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It's Not Happening

Several years ago I spent a couple early mornings photographing along the east shore of Lake Tahoe. I thought I would come away with a number of stunning photos of granite boulders in the placid blue waters, but it was more challenging subject matter than I thought it would be. (In a future blog post I will examine the issue that it is sometimes easier to make a compelling image of a seemingly mundane subject than it is to do justice to a striking scene!) I made one particular photo that I had high hopes for, that seemed to avoid the "boulder in long exposure smoothed water" cliche that I threatened to fall victim to. Here is the original digital file:



I was photographing before dawn and “exposing to the right,” so the first order of business was to adjust the white balance a bit to remove some of the blue tint, take down the exposure, and add a touch of contrast:



At this point I realized that what had prompted me to make the photograph was the somewhat triangular array of boulders in the bottom center. I tried burning down the upper corners and the water a bit to focus attention where I wanted it,



but the area in the top center was not cooperating, so I tried a 1x2 panoramic crop:



When I was in college, a friend John Juracek used to say “it’s not happening for me,” which eventually got shortened to just “it’s not happening.” This often referred to a pop song that didn’t excite him, or maybe some cafeteria food he didn’t care for. In this case, the phrase aptly describes my feelings about this photograph - it is simply not happening!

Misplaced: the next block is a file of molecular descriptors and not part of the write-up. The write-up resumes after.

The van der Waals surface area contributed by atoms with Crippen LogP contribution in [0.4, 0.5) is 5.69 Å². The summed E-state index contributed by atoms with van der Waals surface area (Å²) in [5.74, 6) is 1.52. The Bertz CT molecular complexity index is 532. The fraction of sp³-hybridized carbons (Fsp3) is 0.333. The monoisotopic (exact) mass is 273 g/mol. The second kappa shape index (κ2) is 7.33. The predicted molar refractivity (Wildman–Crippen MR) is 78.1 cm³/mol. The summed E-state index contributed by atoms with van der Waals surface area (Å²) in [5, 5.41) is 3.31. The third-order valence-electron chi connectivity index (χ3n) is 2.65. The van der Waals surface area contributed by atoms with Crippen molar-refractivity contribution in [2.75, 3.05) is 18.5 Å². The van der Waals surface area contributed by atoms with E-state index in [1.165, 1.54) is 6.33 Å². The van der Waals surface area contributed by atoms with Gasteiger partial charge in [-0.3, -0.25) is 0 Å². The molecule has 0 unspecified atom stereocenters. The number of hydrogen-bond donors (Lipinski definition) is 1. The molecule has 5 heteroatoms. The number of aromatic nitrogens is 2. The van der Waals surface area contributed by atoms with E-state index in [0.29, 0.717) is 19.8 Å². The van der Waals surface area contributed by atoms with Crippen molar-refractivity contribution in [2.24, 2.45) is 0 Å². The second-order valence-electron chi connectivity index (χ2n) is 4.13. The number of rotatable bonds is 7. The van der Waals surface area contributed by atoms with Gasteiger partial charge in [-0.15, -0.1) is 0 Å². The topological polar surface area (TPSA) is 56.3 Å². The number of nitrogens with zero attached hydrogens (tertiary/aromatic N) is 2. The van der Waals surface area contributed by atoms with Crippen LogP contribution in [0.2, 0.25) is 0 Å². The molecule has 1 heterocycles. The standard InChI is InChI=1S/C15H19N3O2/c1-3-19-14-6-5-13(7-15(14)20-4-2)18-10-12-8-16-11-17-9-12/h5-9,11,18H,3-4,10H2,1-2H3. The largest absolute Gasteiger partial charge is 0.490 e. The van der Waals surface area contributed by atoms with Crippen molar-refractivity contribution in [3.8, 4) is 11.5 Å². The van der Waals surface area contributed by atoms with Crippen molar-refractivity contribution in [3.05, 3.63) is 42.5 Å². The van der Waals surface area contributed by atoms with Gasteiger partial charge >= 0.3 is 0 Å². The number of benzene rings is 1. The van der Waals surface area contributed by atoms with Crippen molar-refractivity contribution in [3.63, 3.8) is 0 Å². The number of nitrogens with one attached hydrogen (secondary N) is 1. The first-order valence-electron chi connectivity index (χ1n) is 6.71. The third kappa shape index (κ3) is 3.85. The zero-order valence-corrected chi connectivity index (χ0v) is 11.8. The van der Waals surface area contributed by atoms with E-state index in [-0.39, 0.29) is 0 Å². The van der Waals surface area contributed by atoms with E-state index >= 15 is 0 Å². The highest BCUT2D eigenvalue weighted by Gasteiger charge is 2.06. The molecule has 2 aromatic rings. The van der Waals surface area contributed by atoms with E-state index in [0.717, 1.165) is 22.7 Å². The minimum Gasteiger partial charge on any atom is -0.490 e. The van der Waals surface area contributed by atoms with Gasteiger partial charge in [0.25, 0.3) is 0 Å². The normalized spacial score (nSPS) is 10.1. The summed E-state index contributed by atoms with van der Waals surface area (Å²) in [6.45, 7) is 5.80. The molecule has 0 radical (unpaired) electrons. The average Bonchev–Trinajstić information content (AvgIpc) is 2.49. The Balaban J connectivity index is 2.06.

The problem is that the image is not balanced. There needs to be something in the dark hole at the top center, or the boulder to the right of the very distinct triangular boulder needs to be different. It's very close to an image that I could be very happy with, and it would fit well with the rest of my portfolio, but it's just not quite there.


Postscript: After writing the above, I thought maybe I had given up too easily, so I tried a more severe 6x17 crop, but felt I'd lost too much of interest with that crop. I'll leave the file on my hard drive a little longer, but I don't have any real hope of rescuing the image in any way.

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